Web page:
Editorial: Legislation protects religious groups, same-sex couples

Keywords Editorials / Opinion

Kudos to U.S. Sen. Todd Young, R-Ind., for his vote this week to ensure that same-sex marriage is enshrined in federal law and not left to the whim of the courts.

Frankly, same-sex marriage doesn’t seem like the kind of thing we need to be talking about seven years after the U.S. Supreme Court decision to legalize the unions.

After all, more than 60% of Americans in a new Pew Research poll said that same-sex marriage is good for society.

Still, questions about marriage equality are in the news again following the Supreme Court’s decision this year to overturn Roe v. Wade, which has had LGBTQ people—and many others—concerned the high court could do an about-face on same-sex marriage, as well.

Justice Clarence Thomas stoked those fears in his concurring opinion in the abortion case, writing that the Supreme Court could revisit cases about marriage, contraception and other issues.

That’s why we were pleased to see Congress take up legislation that aims to secure marriage rights for those in same-sex relationships. On Tuesday, the Senate approved the bill 61-36, including support from 12 Republicans. Young was one of them. Indiana Sen. Mike Braun, a Republican who is planning to run for governor, voted no.

Young explained his reasons for his vote in an op-ed column posted at IndyStar.com, and we appreciate his thoughtful consideration of the legislation as well as those who support and oppose it.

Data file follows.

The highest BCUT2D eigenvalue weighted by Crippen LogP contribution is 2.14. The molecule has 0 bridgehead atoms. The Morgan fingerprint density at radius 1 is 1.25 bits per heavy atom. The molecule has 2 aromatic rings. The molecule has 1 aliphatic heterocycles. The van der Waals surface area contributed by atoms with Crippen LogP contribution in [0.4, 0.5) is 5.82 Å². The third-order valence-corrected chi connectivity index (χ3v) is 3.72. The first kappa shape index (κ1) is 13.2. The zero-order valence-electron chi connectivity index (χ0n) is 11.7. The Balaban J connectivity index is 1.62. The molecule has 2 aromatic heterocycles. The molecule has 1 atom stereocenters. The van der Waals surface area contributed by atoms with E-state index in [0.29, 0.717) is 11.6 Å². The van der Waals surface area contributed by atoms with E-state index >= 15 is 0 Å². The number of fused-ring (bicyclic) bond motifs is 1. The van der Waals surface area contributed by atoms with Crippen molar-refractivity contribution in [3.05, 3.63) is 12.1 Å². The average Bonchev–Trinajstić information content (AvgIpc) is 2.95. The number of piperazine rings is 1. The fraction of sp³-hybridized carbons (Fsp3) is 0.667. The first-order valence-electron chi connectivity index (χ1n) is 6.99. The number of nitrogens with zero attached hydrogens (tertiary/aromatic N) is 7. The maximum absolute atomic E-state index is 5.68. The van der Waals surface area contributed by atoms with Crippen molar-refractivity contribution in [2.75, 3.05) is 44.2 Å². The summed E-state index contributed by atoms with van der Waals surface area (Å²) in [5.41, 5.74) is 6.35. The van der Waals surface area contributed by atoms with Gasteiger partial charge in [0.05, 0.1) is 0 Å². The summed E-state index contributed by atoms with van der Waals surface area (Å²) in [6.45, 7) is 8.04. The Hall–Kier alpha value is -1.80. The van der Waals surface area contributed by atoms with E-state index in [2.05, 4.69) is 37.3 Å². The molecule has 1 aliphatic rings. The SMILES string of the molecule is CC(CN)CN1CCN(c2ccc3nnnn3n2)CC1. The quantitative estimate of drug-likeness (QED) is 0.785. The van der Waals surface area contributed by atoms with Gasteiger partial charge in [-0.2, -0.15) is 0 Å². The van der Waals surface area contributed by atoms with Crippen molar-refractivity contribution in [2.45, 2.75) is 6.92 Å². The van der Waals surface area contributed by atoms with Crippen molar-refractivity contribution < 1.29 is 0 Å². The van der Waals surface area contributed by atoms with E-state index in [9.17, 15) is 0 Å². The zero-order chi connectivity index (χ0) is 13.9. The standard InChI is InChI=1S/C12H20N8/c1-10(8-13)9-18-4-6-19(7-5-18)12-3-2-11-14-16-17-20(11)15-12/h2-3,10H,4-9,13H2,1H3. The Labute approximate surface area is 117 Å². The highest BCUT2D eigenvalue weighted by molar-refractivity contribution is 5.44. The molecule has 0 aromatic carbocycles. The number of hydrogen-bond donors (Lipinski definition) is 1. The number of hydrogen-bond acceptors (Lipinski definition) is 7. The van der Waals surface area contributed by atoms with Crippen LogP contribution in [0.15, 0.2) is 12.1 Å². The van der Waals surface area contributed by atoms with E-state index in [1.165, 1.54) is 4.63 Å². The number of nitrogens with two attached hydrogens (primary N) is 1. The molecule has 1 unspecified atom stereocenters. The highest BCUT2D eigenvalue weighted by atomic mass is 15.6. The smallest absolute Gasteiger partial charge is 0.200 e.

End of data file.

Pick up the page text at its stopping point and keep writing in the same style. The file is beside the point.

Notably, Young argues the legislation balances the views of those who believe marriage “was created by God as a sacred union between one man and one woman” and those same-sex couples who want “to enjoy the same legal protections of civil marriage as married men and women.”

The legislation, he said, “will bring the United States government closer to treating both groups with dignity and respect than we ever have in our history.”

The legislation would not force any state to allow same-sex couples to marry. But it would require states to recognize all marriages that were legal where they were performed and protect current same-sex unions if the Supreme Court were to overturn the 2015 Obergefell v. Hodges decision, the AP reports.

But the bill also explicitly says that religious organizations will not be required to provide services, goods, privileges or otherwise to same-sex couples. It also says that the law can’t be construed “to abrogate a religious liberty or conscience protection otherwise available to an individual or organization under the Constitution of the United States or federal law.”

“I think Christians should not be fearful of this legislation,” Young wrote. “In fact, the explicit protections in this proposal offer far more in the way of religious liberty protections than currently under Obergefell, which leaves all such decisions up to the courts.”

We agree with Young’s reasoning, as well his vote for the legislation. We urge the U.S. House and President Biden to move the bill into law.•

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